Here is a view of the area from above on Googlemaps.  While you are looking at Googlemaps, see those beautiful vineyards to the left and right?  That is what we are going to walk through a little later on this hike.  

The bell tower, to the right in the picture above, was built in the 14th century on top of the remains of a lookout tower used to protect the village during the raids made by the Saracen. 

According to the white marble plaque on the exterior of the Church of San Lorenzo, this church dates to 1338.  

Though the exterior is Gothic-style, the interior is Baroque-style with a 15th century Crucifix high on the wall of the central nave.  Under the Crucifix is a 15th century triptych with San Lorenzo in the center.  

In every Catholic church we enter, the first thing we look for is the red tabernacle lamp designating that Our Lord Body Blood Soul and Divinity is present.  Sad to say we do not always find them it. Happy to say the red candle was lit here!   Which of course means that Jesus is truly there.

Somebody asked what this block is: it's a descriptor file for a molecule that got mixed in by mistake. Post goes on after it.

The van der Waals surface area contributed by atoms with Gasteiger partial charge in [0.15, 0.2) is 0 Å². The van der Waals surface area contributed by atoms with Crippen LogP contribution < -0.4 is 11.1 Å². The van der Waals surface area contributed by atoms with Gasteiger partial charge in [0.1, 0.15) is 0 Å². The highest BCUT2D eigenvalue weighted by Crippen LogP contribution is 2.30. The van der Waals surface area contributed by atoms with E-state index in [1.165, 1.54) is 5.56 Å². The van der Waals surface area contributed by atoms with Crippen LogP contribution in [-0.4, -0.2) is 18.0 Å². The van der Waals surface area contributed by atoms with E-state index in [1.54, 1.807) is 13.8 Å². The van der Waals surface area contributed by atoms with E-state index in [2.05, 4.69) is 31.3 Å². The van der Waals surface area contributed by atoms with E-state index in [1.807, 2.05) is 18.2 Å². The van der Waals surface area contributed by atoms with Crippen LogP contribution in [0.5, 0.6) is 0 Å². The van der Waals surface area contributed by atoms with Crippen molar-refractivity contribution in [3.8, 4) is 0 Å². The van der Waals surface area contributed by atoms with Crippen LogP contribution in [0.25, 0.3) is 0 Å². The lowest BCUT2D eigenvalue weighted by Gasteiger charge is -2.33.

We are not heading to the trail head for the Vineyard Walk. 

Manarola is surrounded by steep slopes terraced with vineyards, which are communally maintained by villagers. 

As you leave the church head back down the via Antonio Discovolo back toward town.  To your right ahead of you will be the trail head to the Manarola Vineyard.  

The entrance is off to the right.  It has a wooden railing and stone path and is marked with a sign to Volastra and Sentiero.  

This is a moderate hike with gorgeous views.  

A look back at the hamlet of Manarola.  The bell tower is easy to spot in the middle of the colorful homes.

Keep following the path up and up and yes up some more  deep in to the vineyard.  With little automation available out here, the local families have adapted themselves to working the steep hillsides and tending these vineyards mostly by hand.  

Looking out to the tiny Manarola Marina.

This is about the highest point.

As you look down you will see the cemetery that sits out on Punta Bonfiglio.